Pruning at the Wrong Time
The least desirable time to prune is immediately after the new growth has developed in the spring. At that time, much of the food stored in the roots and stems has been used to develop new growth, and the new foliage should replace this food before you prune and remove the foliage. Otherwise, considerable dwarfing, dieback and decline of the plant may occur.
It is also advisable to limit late summer pruning, which stimulates new growth on some plants. This growth may not have sufficient time to harden off before cold weather arrives and so may be damaged or killed by low temperatures. Late pruning also removes valuable food reserves.
Prune when twigs, branches and limbs are dry and when the weather forecast calls for dry weather for a week. This is most important in fall and spring, when diseases are active and easily transmitted to vulnerable plants. Whenever possible, avoid pruning the tender spring flush of growth to avoid tearing new bark tissue and opening wound sites for disease organisms to enter.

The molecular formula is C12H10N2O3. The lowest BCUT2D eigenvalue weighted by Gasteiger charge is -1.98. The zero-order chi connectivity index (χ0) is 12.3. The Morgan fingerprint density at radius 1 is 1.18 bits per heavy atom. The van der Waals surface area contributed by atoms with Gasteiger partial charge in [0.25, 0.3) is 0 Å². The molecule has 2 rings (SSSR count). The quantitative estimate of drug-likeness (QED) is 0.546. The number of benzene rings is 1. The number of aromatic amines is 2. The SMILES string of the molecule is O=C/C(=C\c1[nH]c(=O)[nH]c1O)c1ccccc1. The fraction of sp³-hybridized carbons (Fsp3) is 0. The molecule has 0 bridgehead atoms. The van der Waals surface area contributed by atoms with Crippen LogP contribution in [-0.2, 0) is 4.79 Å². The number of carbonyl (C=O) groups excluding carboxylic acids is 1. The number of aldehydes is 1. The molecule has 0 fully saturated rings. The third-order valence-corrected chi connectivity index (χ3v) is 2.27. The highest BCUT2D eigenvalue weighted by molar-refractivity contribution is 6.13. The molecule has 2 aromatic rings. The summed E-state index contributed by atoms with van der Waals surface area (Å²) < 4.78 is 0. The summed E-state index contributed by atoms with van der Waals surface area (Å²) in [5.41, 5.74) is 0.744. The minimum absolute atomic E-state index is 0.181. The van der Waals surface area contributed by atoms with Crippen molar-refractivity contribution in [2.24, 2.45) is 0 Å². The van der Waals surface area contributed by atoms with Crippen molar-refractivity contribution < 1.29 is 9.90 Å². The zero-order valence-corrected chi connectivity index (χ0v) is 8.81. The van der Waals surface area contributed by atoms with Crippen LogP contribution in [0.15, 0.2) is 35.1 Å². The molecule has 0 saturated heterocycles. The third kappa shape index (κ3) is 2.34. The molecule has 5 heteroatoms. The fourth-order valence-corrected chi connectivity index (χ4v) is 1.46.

Spring flowering trees and shrubs should be pruned shortly after flowering to avoid removing flower buds, which form in late summer on mature wood and over winter. Prune plants that bloom after the end of June in late winter before new growth starts. These plants develop their flower buds during the spring growth period.
Bleeding of pruning wounds can be heavy on certain trees, such as birch, dogwood, sugar maple and elm. Minimize bleeding of susceptible trees by making small cuts - less than 3 inches in diameter - and pruning in summer. Bleeding is very likely if severe pruning is done just before growth begins in the spring. Bleeding doesn't harm the tree, but if it's heavy and persistent, it may injure the bark below the pruning cut and cause slow callusing of the lower wound.
This article was prepared by students and professors at Michigan State University Extension, Home Horticulture.